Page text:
The pendulum clock was one of the most important metaphors for early modern philosophers. Christiaan Huygens (1629-1695) discovered his pendulum clock in 1656 based on the principle of isochronism discovered by Galileo (1564-1642). This paper aims at exploring the broad historical context of this invention, showing the role of some key figures such as Andreas Colvius (1594-1671), Elia Diodati (1576-1661), Hugo Grotius (1583-1645) and Constantijn Huygens, the father of Christiaan Huygens. Secondly, it suggests - based on this context - that (...)
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  17. Biology and rationality. The distinctive character of the human body. [REVIEW]Martin Montoya - forthcoming - Scientia et Fides.
    Which are the distinctive parts of the human body that help us to identify it as a physical element diverse from the rest of the world? Are they simply functional elements, or do they refer to another dimension that goes beyond instrumentality? These are the questions posed in the book “Biology and Rationality: The Distinctive Character of the Human Body” by José Ángel Lombo and José Manuel Giménez Amaya.From a philosophical point of view, the authors seek to clarify these issues (...)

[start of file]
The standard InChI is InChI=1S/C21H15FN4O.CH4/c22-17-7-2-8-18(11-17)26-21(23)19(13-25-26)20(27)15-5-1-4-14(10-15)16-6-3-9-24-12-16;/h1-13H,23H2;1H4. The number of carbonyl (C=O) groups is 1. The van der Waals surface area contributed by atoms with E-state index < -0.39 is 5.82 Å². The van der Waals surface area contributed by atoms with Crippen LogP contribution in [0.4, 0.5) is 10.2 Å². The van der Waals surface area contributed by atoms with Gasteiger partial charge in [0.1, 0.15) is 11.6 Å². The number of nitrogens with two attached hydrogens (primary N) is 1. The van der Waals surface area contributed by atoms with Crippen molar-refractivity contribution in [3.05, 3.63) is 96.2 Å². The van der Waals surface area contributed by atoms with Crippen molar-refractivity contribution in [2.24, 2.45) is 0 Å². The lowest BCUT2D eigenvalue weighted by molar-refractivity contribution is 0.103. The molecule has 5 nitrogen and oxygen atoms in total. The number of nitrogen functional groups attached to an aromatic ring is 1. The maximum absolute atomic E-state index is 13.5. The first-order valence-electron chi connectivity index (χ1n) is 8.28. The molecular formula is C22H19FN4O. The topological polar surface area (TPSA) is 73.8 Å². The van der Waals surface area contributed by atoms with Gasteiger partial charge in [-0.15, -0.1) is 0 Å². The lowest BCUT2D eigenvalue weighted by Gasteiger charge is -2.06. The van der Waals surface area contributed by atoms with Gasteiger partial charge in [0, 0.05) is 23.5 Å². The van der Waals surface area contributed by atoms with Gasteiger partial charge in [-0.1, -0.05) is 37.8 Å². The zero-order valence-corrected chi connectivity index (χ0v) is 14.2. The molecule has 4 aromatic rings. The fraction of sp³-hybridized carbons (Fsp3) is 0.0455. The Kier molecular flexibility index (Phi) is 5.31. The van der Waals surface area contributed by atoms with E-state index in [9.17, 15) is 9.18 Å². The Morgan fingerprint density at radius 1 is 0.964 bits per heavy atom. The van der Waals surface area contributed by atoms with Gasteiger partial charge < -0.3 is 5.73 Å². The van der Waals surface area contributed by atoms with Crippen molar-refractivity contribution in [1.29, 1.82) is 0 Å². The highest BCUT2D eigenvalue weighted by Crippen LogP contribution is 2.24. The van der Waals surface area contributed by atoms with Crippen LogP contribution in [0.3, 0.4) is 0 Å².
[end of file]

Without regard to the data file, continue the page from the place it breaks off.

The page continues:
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  18. Agency and Embodiment: Groups, Human–Machine Interactions, and Virtual Realities.Johannes Himmelreich - 2018 - Ratio 31 (2):197-213.
    This paper develops a taxonomy of kinds of actions that can be seen in group agency, human–machine interactions, and virtual realities. These kinds of actions are special in that they are not embodied in the ordinary sense. I begin by analysing the notion of embodiment into three separate assumptions that together comprise what I call the Embodiment View. Although this view may find support in paradigmatic cases of agency, I suggest that each of its assumptions can be relaxed. With each (...)
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  19. Our Animal Interests.Andrew M. Bailey - 2017 - Philosophical Studies 174 (9):2315-2328.
    Animalism is at once a bold metaphysical theory and a pedestrian biological observation. For according to animalists, human persons are organisms; we are members of a certain biological species. In this article, I introduce some heretofore unnoticed data concerning the interlocking interests of human persons and human organisms. I then show that the data support animalism. The result is a novel and powerful argument for animalism. Bold or pedestrian, animalism is true.